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by Pauline Brown-Williams
Life in Guyana is incredibly challenging for over 50% of the population who survive on less than $5 USD per day. However, those with jobs in the public or private sector also face difficulties. In the private sector, individuals who advocate for local content and fairness in foreign procurement practices are hypocritical when they support the government’s racism and corruption when it benefits them.
Even for the small Guyanese middle class, life is far from easy. Since 2020, food prices have increased by more than 70%, and the growing oil industry’s demand will continue to drive up the cost of housing, entertainment, transportation, and banking services.
Every day, one can read about the gross mistreatment of Indigenous people in how their communities are developed. The infant mortality rate (under 5 years) in Indigenous communities is twice as high as that on the coast, and education is substandard, with children from Indigenous communities underperforming on the NGSA and CXC. Guyana needs a leader who cares about all communities.
Although East Indian citizens are mostly PPP supporters, they are also grumbling about the cost of living and poor infrastructure in their communities, as well as the impact of climate change on their livelihoods. Many PPP supporters are being abused by rulers of local fiefdoms, who shut down their businesses, use their absolute power to abuse them, and make their lives a living hell, all while central government rulers pretend blindness.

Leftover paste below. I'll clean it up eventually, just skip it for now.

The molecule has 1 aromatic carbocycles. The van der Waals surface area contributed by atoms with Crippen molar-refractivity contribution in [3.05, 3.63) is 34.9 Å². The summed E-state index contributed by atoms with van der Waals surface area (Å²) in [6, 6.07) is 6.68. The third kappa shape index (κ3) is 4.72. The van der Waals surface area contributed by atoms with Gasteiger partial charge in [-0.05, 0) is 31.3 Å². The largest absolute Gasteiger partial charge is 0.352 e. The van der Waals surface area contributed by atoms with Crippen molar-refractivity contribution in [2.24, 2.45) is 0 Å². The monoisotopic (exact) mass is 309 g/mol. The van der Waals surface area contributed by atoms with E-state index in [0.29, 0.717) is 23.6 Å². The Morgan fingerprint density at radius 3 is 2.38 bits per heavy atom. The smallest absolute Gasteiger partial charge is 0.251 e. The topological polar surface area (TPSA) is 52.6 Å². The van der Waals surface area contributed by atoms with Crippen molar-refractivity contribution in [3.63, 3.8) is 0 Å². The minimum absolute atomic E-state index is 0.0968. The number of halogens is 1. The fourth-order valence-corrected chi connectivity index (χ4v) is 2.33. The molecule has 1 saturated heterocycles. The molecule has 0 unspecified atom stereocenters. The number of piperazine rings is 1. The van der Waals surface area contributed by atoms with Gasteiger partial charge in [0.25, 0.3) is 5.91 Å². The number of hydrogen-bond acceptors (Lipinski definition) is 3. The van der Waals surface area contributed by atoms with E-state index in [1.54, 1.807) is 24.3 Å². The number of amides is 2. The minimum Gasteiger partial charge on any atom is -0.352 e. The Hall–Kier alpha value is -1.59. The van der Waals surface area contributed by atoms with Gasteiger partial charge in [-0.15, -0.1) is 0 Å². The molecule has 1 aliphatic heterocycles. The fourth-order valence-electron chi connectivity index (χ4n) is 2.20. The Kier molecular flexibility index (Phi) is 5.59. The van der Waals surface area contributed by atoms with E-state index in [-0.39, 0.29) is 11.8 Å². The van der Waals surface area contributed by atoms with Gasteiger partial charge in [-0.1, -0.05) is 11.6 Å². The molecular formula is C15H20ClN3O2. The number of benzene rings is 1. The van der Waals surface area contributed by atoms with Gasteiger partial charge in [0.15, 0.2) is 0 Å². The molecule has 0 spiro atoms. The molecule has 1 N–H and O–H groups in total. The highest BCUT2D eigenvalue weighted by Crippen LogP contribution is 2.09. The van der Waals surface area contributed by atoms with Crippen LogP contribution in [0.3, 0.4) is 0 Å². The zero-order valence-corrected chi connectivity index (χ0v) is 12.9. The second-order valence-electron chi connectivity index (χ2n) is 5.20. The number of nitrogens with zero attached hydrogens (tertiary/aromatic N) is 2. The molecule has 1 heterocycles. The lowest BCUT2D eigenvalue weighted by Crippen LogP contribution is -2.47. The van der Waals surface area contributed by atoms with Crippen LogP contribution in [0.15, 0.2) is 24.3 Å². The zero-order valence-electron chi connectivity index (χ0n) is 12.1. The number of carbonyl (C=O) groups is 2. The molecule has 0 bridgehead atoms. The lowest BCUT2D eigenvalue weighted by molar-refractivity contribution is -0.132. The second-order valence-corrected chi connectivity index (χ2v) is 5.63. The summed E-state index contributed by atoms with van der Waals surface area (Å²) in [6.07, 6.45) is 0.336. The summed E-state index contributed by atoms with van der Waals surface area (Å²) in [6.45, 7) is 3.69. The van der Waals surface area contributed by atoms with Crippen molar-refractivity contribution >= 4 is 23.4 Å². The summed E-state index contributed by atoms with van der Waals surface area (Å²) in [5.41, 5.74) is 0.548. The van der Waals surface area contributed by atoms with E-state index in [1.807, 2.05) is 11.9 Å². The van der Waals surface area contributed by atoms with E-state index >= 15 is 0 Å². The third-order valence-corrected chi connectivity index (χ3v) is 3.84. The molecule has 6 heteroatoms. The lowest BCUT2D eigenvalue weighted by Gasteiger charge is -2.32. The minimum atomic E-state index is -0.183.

African Guyanese face gross oppression, with organizations like IDPADA-G suffering from the PPP’s insecurity and abuse. African communities remain underdeveloped, and land ownership is under attack. Government contracts are mostly awarded to East Indian cronies, and the judicial system and police force are used as PPP instruments to instill fear in African Guyanese, who are feared for their potential for greatness rather than their alleged potential for violence.
So, to whom can Guyanese look for relief? Is there a fair and just leader on the horizon? Irfaan Ali is not a fair and just leader. Guyana needs a leader who is comfortable with strong and independent local government bodies, educated enough to seek guidance even from supposed opposition supporters, and capable of providing a vision for an inclusive, respectful, thriving future that offers a place for all Guyanese. Guyana needs leadership that understands that Guyana belongs to all Guyanese, not just one political party. But where can we look for relief?